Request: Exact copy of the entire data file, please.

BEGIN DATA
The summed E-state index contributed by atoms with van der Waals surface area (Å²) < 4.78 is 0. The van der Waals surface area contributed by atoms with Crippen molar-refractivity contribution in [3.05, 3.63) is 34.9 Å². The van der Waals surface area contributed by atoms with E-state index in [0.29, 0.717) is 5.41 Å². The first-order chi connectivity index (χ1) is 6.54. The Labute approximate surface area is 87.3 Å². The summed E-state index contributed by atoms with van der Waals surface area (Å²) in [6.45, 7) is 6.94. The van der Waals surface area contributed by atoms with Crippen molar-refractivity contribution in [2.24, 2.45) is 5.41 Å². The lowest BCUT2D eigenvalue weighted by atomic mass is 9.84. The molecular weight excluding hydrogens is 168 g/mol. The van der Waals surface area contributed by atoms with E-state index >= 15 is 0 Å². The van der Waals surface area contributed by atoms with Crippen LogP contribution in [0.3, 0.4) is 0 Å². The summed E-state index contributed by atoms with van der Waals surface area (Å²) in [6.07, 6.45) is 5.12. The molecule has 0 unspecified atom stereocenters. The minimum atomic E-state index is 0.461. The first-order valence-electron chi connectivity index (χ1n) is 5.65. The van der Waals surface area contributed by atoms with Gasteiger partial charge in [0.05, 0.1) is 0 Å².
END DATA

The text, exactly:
The summed E-state index contributed by atoms with van der Waals surface area (Å²) < 4.78 is 0. The van der Waals surface area contributed by atoms with Crippen molar-refractivity contribution in [3.05, 3.63) is 34.9 Å². The van der Waals surface area contributed by atoms with E-state index in [0.29, 0.717) is 5.41 Å². The first-order chi connectivity index (χ1) is 6.54. The Labute approximate surface area is 87.3 Å². The summed E-state index contributed by atoms with van der Waals surface area (Å²) in [6.45, 7) is 6.94. The van der Waals surface area contributed by atoms with Crippen molar-refractivity contribution in [2.24, 2.45) is 5.41 Å². The lowest BCUT2D eigenvalue weighted by atomic mass is 9.84. The molecular weight excluding hydrogens is 168 g/mol. The van der Waals surface area contributed by atoms with E-state index >= 15 is 0 Å². The van der Waals surface area contributed by atoms with Crippen LogP contribution in [0.3, 0.4) is 0 Å². The summed E-state index contributed by atoms with van der Waals surface area (Å²) in [6.07, 6.45) is 5.12. The molecule has 0 unspecified atom stereocenters. The minimum atomic E-state index is 0.461. The first-order valence-electron chi connectivity index (χ1n) is 5.65. The van der Waals surface area contributed by atoms with Gasteiger partial charge in [0.05, 0.1) is 0 Å².